they may be traced to a proximate or remote past birth. the indispensable conceptive cause of this being. we are indebted for the basic sperm and ovum that form the nucleus of this so-called being. it is the result of our own past actions and our own present doings. therefore. We are certainly born with hereditary characteristics. 82 Indian Ethos and Values .4: Lord Buddha: (circa 563 to 483 BC) Buddha explains the cause of disparity among human beings in accordance with the law of cause and effect. They remain dormant within each parent until this potential germinal compound is vitalised by the karmic energy needed for the production of the fetus. We ourselves are responsible for our own happiness and misery. this inequality is due to not only heredity. At the same time. we create our own Hell. for some reason or other. In other words. To our parents. deserve. We create our own Heaven. We are the architects of our own fate. but also to Karma. According to Buddhism. In this world nothing happens to a person that he does not. No sensible person would think of attributing this unevenness. this inequality and this diversity to blind chance or pure accident.Either this inequality of mankind has a cause or it is purely accidental. we possess certain innate abilities that science cannot adequately account for. environment. nature and nurture. The definite invisible cause or causes of the visible effect are not necessarily confined to the present life. Fig 3. Usually. men of ordinary intellect cannot comprehend the actual reason or reasons. Karma is.

well-built or deformed. as the result of his past meritorious deeds.The accumulated karmic tendencies. Although Buddhism attributes this variation to Karma. there was none comparable to him in his long line of Royal ancestors. as being the chief cause among a variety. Thus. the Buddha inherited exceptional features. It is obvious from this unique philosophy that karmic tendencies can not only influence our physical organism. an extraordinary creation of his own Karma. high and low. states: "Depending on this difference in Karma appear the differences in the birth of beings." Dealing with this problem of variation. slanderers. such as gain and loss and disgrace. but to that of the Aryan Buddhas. physically. such as the 32 major marks. assert that everything is due to Karma. being a commentary on the Abhidharma. for instance. but also nullify the potentiality of the parental cells and genes. important as it is. Depending on the difference in Karma appears the difference in worldly conditions of beings. however. malicious and perverts. Depending on the difference in Karma appears the difference in the individual features of beings as beautiful and ugly. owing to previous action. unchaste. covetous. is only one of the twenty-four conditions described in the Buddhist Philosophy. blame and praise. thieves. due to our own actions and tendencies. men will become murderers. inherited. at times play a far greater role than the hereditary parental cells and genes in the formation of both physical and mental characteristics. it does not. according to this view. for the most part. Hence the significance of the Buddha’s enigmatic statement: "We are the heirs of our own actions. inherited in the course of previous lives. morally and intellectually. from a Buddhist point of view. the reproductive cells and genes from his parents. According to the Lakkhana Sutta of Digha Nikaya. Apart from this. The law of Karma. Refuting the erroneous view that "whatsoever fortune or misfortune experienced is all due to some previous action". happy and miserable. for those who fall back on the former deeds as the Indian Ethos and Values 83 . the Buddha said: "So. liars. both past and present. then. In the Buddha’s own words." Thus. our present mental. the Atthasalini. The ethical reason for acquiring each physical feature is clearly explained in the Sutta. like every other person. base and exalted. high-born or low born. moral intellectual and temperamental differences are. he belonged not to the Royal lineage. He was certainly a superman. happiness and misery. The Buddha.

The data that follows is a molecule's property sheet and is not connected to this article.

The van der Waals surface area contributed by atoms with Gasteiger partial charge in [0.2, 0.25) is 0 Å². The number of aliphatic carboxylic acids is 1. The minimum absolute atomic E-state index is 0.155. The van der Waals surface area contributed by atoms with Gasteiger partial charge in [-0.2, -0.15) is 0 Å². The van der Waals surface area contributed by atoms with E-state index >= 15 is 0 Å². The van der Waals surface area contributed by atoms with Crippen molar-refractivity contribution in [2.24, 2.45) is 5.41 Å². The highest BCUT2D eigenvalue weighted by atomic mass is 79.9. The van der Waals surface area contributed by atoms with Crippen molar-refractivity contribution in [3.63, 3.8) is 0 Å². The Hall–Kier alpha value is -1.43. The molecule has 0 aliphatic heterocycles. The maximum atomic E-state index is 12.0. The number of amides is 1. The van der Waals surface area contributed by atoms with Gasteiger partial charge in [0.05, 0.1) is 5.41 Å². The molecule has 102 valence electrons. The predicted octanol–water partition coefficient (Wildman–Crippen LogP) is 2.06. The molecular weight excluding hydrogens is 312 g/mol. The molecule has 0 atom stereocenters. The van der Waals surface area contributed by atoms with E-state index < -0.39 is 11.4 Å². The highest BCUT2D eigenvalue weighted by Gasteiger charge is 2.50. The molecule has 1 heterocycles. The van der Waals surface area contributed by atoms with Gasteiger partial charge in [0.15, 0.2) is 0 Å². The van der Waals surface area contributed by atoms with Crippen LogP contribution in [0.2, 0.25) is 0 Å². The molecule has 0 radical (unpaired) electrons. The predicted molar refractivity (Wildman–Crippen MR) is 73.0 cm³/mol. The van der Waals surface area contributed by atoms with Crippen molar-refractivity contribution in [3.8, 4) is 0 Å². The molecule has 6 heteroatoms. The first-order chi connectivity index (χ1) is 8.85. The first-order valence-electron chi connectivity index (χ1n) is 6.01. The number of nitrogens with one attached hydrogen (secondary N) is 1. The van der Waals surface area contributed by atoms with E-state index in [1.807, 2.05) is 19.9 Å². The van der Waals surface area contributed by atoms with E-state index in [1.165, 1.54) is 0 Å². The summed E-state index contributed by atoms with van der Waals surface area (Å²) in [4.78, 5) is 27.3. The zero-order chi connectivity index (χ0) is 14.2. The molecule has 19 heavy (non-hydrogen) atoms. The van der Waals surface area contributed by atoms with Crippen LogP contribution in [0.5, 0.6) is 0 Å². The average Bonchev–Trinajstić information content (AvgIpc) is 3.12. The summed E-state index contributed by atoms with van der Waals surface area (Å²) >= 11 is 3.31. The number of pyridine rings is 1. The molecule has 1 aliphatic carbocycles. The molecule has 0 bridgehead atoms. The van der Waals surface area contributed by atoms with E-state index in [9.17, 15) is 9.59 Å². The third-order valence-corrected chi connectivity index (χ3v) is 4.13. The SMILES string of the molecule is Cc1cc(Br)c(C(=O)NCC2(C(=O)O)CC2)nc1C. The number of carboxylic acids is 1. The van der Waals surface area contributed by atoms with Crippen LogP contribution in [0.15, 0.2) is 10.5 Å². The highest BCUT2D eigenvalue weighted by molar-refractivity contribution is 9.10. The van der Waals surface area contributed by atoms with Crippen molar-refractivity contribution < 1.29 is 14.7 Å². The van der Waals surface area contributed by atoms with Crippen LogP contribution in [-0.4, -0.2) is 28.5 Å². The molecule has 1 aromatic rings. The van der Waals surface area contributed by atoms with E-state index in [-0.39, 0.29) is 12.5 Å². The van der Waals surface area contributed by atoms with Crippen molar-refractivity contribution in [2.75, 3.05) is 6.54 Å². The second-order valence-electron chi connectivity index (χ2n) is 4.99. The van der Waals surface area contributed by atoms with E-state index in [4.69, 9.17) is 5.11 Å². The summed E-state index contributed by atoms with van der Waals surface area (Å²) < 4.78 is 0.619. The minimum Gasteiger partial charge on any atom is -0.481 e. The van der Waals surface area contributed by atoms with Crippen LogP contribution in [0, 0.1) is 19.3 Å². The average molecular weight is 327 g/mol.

another form. is essentially the same. If the present life is totally conditioned or wholly controlled by our past actions. which states the belief that all physical circumstances and s mental attitudes spring solely from past Karma that Buddha contradicted. because it is predetermined Being predetermined. created by an Almighty God who controls our destinies and predetermines our future or predetermines being produced by an irresistible Karma that completely determines our fate and controls our life’s course. there is neither the desire to do. thought vibration because the Karmic force which propels the life-flux still survives.4. according to the potential thought-vibration generated at the death moment. Though the phenomenon’. form takes its place. 3. life ux 84 Indian Ethos and Values thos . The death of a person is merely ‘a temporary end of a temporary phenomenon’. The only difference lies in the two words God and Karma.1 Classification of Karma with respect to different functions With respect to different functions.essential reason. nor effort to do. If this were true. It is this last thought. independent of any free action on our part. free will would be an absurdity.5: Dharma Wheel Criticism It is this important text. nor necessity to do this deed or abstain from this deed. Karma that conditions the future birth is called Reproductive Karma. One could easily be substituted for the could other. Reproductive Karma Every birth is conditioned by a past good or bad karma. Karma is classified into four kinds: 1. because the ultimate operation of both forces would be identical. present form perishes. which is neither the same nor the absolutely different." Fig 3. Life would be purely mechanistic. then certainly Karma is tantamount to fatalism or determinism or predestination. which predominated at the moment of death.